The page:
Monday, 30 October 2017

FROM STARS TO STRAGGLERS


Steve Williams was once the highest earning New Zealand sportsman. He accrued considerable earnings from his percentage take for carrying the golf bag of Tiger Woods and, to what degree we will never know, having influence on the decisions that 'his' golfer made during a tournament.

A racehorse trainer has more influence on the outcome of an event than a caddy, but neither could be really classed as sportsmen. In horse racing it is possible to be next to useless and remain a participant. For training, as long as you have a wealthy, dedicated and foolish supporter, or have the wherewithal yourself, you can drift aimlessly along and make up the numbers.

William Jarvis hails from a famous racing family. With support from the Howard De Walden family, he burst to prominence early in his career with the top class Grand Lodge. The colt won the Dewhurst, was narrowly beaten in the 2,000 Guineas, then gained compensation in the St James Palace Stakes.

Jarvis has not trained a winner at the highest level in the twenty three years since.He has trained seven winners so far this year, eleven last season, and nine the year before. The last Group race winner trained by Jarvis was Gravitation a decade ago.She too was owned by the Howard De Walden family.

There was a general opinion that Robert Armstrong was a 'good trainer'. It was one of those mechanical opinions. A compliment delivered without much thought.In the written word there was never a word printed that bordered on questioning his ability, even when he had clearly lost the touch, interest, key staff or whatever it was.

Whether criticism was a no go because of him having a famous father trainer, being related to the Piggotts, and often being able to secure eye-catching jockey bookings, who knows.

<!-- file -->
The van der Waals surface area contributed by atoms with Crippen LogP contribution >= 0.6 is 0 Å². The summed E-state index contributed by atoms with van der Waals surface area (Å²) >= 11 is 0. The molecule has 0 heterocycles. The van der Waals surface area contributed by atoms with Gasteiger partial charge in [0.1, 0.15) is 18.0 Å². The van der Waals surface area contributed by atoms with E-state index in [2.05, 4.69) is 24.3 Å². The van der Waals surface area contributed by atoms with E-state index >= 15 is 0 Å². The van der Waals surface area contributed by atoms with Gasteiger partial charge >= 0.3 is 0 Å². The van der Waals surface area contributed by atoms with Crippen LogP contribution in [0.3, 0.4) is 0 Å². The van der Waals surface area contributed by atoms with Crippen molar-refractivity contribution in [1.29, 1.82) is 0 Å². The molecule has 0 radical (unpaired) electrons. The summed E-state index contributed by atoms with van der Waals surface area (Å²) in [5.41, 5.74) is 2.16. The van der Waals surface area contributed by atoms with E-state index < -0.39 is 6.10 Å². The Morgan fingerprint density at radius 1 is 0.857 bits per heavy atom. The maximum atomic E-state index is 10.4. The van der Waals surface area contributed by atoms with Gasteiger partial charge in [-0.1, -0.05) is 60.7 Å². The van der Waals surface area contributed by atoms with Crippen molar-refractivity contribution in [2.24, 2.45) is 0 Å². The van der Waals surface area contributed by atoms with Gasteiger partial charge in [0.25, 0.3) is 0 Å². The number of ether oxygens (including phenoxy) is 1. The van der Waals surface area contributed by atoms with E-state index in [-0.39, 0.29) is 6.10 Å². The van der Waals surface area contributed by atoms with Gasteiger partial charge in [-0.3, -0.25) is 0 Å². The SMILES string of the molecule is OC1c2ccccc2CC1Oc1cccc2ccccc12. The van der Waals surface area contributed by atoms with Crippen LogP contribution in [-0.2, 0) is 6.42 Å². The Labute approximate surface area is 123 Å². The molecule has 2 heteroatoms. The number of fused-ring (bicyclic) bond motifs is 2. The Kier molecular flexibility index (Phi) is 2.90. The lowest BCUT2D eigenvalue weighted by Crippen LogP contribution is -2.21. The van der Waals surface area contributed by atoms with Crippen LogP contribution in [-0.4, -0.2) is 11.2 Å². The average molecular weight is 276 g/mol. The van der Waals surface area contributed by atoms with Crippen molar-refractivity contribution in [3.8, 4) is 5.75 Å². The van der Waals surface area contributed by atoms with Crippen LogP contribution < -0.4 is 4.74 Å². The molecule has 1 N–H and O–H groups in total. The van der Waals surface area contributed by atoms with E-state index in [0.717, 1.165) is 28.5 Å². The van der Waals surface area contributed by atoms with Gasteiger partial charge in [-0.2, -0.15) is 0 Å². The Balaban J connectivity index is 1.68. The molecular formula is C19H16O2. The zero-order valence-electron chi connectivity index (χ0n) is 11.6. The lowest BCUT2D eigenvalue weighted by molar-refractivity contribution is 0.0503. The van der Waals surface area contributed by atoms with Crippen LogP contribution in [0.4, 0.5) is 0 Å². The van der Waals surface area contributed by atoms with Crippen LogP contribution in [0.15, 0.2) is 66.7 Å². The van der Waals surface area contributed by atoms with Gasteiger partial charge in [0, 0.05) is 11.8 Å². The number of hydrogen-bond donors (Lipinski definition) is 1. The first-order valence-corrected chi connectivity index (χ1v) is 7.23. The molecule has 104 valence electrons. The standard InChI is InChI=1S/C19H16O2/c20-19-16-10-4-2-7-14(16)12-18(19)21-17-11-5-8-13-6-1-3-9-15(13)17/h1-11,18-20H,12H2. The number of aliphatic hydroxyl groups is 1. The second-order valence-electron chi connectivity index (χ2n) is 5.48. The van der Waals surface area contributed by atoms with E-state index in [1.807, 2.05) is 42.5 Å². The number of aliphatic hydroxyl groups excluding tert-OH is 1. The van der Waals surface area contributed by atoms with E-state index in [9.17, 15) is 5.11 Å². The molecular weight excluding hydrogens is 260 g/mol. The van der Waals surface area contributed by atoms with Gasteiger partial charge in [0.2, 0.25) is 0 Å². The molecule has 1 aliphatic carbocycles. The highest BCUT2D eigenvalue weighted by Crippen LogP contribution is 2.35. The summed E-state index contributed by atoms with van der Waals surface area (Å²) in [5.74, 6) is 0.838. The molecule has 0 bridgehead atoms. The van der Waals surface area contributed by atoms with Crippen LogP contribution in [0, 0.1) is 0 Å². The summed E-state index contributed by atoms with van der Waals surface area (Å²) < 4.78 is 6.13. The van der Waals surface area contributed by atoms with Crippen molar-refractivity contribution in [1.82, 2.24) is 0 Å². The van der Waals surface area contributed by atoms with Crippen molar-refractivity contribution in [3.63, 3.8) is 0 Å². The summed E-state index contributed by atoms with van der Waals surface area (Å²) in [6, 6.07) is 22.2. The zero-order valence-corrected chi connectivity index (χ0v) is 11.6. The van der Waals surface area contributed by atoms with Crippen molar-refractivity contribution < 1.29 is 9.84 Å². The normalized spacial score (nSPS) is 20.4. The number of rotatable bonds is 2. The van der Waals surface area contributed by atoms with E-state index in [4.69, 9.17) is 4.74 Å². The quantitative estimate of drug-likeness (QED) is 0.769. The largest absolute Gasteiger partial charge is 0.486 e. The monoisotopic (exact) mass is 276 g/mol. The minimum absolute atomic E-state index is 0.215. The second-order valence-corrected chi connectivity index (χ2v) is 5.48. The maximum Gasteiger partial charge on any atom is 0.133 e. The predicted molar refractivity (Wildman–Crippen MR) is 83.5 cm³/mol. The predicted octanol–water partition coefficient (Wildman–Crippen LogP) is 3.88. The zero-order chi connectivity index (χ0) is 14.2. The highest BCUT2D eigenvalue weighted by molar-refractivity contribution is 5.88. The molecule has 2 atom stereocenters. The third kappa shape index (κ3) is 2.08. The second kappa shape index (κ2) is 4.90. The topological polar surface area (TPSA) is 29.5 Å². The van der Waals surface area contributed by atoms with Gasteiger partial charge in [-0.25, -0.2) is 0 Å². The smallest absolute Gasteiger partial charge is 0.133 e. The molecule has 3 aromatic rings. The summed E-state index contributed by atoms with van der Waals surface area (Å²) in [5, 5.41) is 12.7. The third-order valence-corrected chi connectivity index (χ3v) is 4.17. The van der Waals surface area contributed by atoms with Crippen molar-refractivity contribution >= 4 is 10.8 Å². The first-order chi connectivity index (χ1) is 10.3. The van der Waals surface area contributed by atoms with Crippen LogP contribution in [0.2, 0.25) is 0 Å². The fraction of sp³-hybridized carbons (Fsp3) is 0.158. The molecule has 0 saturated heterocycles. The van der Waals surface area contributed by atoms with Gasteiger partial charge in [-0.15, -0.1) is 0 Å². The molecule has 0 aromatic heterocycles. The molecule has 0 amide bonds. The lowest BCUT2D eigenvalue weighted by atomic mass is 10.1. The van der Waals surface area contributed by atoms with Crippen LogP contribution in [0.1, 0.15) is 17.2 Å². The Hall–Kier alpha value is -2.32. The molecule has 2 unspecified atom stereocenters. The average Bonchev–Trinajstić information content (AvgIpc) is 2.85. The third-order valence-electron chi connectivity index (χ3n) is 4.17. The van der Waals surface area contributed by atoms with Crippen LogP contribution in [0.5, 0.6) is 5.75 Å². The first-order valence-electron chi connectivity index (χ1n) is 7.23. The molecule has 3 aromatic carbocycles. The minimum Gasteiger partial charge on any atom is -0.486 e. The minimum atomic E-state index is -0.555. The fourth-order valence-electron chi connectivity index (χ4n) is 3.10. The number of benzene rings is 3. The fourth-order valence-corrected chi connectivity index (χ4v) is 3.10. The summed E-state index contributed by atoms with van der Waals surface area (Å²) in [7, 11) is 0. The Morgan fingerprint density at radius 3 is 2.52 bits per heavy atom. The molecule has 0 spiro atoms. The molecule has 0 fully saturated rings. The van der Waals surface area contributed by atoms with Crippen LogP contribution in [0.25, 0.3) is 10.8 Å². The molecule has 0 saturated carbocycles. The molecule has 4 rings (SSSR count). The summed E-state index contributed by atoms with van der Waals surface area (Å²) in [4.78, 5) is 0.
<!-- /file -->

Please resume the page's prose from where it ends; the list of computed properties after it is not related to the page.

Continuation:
Armstrong did excel with two champion sprinters in Moorestyle and Never So Bold during the first half of the eighties, but it cannot be denied that his career was only prolonged in the end by Hamdan Al Maktoum support.

The owner supplied him with his final Group One winner when Maroof caused a massive upset when winning the 1994 Queen Elizabeth 11 Stakes. Armstrong trained until the end of 2000. In his last three seasons he trained fourteen, eight, and six winners respectively.

On retirement he revealed that he wanted to have more time for other interests, such as sports car racing in Jersey.It was an easy choice to make given how his training career had regressed and is a clear indication that the enthusiasm had subsided.Very few others in a similar position would have had the option of pursuing such a glamorous, alternative hobby.

That Hamdan Al Maktoum sustained the flat training career of  Harry Thompson Jones is a story of its own, but not to forget the same owner likewise was the lifeline in the later stages of the training careers of a good few more, in particular Ben Hanbury,and the once revered P.T.Walwyn.

Hanbury was another trainer who received the perfunctory 'good trainer' label without much thought put into the statement. He retired in 2004. He always came across rather pompous in his television interviews. While he will be known chiefly for the exploits of Midway Lady, his last winner at the highest level was Hamdan's Matiya, in the 1996 Irish 1,000 Guineas.

Peter Walwyn's Seven Barrows yard was arguably the strongest in England in the first half of the 1970's, with 1975 seeing him enjoy his most famous year with the celebrated Grundy. Many forget he went close to winning the French Derby in that year too, with Patch, a colt carrying the same Dr Carlo Vittadini colours.

So, we go into 1976. Walwyn now with the yard that has the most kudos in the land. His main runner in the Epsom Derby that year was Oats, in the Oldroyd colours. He ran a fine stayers race if albeit a touch onepaced, to finish third behind Empery and Relkino.